US crypto regulation bill aims to bring greater clarity to DAOs

On June 7, United States Senators Cynthia Lummis and Kirsten Gillibrand launched the much anticipated Responsible Financial Innovation Act, proposing a comprehensive set of regulations that address some of the biggest questions facing the digital assets sector. By providing holistic guidance to the rapidly growing industry, the bill offers a bipartisan response to President Biden’s call for a whole-of-government approach to regulating crypto.

Among its many proposals, the bill establishes basic definitions, provides an exemption for digital currency transactions and harmonizes the roles of the Securities and Exchange Commission (SEC) and the Commodity Futures Trading Commission (CFTC), delineating regulatory swim lanes and granting a significant jurisdictional expansion to the CFTC.

The bill is perhaps most productively seen as an invitation for further dialogue. In the coming months, its success or failure will largely be determined by the strength of the debates it generates. It has already engendered strong reactions from the industry. One of the most hotly debated — and potentially impactful — sections of the legislation pertains to decentralized autonomous organizations (DAOs). While the act helpfully clarifies elements of DAO policy, further action is required to answer the remaining questions around legal status, applicable laws and jurisdictional authority.

While some assert that incorporation, for example, could foist requirements on DAOs, others argue that the bill does not mandate that all DAOs must be incorporated but instead only makes it an option for those seeking to benefit from tax opportunities. As this debate suggests, the bill’s ultimate meaning for DAOs is far from clear. Indeed, many of its implications will depend upon the outcomes of a series of review processes and votes.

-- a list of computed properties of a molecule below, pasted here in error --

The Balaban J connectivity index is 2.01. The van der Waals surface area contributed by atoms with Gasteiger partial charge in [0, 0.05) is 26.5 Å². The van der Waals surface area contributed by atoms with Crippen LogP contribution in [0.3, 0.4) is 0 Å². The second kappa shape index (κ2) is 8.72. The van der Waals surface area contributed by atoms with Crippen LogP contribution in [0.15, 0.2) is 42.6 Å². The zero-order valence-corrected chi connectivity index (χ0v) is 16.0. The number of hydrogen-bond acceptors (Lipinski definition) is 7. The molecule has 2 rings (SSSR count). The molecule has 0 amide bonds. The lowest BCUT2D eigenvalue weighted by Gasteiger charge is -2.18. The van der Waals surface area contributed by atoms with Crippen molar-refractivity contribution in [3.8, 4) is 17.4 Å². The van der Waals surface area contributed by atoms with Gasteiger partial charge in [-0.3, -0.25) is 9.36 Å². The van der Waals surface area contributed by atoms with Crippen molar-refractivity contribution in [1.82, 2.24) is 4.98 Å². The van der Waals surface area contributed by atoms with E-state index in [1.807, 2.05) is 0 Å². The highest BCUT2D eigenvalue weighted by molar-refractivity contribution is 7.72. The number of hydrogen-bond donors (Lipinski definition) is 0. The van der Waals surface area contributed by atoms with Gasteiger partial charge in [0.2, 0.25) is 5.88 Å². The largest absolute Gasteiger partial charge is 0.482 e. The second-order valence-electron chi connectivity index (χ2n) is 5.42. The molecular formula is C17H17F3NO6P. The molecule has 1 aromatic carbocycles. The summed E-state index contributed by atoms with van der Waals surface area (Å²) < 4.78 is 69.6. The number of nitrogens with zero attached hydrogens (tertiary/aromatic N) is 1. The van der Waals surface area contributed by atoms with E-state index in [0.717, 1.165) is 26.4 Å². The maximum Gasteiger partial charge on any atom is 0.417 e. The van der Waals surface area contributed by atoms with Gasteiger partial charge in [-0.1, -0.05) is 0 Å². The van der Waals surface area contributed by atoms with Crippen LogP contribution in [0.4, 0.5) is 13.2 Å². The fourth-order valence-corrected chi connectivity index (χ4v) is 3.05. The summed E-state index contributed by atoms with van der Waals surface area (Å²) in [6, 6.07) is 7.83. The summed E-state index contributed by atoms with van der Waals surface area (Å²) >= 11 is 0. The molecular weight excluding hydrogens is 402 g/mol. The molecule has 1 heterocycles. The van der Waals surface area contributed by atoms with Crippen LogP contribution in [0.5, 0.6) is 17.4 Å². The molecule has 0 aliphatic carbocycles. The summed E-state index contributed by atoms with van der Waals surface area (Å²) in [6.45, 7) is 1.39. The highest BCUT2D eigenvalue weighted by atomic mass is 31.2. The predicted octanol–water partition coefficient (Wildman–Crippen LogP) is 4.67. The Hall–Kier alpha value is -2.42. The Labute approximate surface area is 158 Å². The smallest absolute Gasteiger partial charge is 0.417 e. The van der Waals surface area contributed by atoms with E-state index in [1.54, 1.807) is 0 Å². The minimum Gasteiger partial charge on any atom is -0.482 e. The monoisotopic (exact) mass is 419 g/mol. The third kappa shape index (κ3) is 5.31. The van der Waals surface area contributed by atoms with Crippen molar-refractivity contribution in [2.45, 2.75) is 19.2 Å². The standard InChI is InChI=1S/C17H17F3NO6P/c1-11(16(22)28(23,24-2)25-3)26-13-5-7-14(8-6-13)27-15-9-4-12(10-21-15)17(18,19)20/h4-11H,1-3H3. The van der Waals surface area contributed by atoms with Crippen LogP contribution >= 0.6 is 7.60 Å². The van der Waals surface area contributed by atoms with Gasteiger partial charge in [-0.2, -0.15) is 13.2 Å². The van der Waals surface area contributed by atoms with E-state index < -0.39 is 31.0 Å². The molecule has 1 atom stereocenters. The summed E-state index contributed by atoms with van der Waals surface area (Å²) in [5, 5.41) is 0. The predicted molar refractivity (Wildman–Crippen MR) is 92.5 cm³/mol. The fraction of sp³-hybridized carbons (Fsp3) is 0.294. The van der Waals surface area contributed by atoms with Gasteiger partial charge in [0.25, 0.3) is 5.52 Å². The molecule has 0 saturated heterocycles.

Though the bill has been brought by a bipartisan pair of policymakers with seats on critical committees, including the Senate Agriculture and Banking Committees, Senators Lummis and Gillibrand have asserted that up to four Senate committees would ultimately have authority over the legislation. Even so, the bill’s very existence is laudable for its attempt to provide clarity to the emergent sector.

In a recent comment, Senator Lummis herself asserted that “[the bill] is an important step towards securing America’s financial leadership for generations to come.” By providing comprehensive guidance on digital assets, the legislation has already made progress.

For DAOs, it has begun addressing many of the questions that builders have been grappling with for years. But for the Senators’ vision to be realized, DAO policy, among other issues, will need to be wrestled with and, ultimately, meaningfully advanced. Now it is up to industry leaders, policymakers and others in the ecosystem to work together to collaboratively develop the effective fit-for-purpose policy required for this nascent organizational structure to thrive.

This article does not contain investment advice or recommendations. Every investment and trading move involves risk, and readers should conduct their own research when making a decision.

The views, thoughts and opinions expressed here are the author’s alone and do not necessarily reflect or represent the views and opinions of Cointelegraph.

Aiden Slavin is the Project Lead of the World Economic Forum’s Crypto Impact and Sustainability Accelerator. At the Forum he leads initiatives across the public and private sectors to advance the Web3 policy and impact agenda. Prior to the World Economic Forum, he led policy and partnerships programs at ID2020, an alliance focused on realizing the benefits of blockchain-based digital ID. He holds a BA from Columbia University and an MSc from the University of Oxford.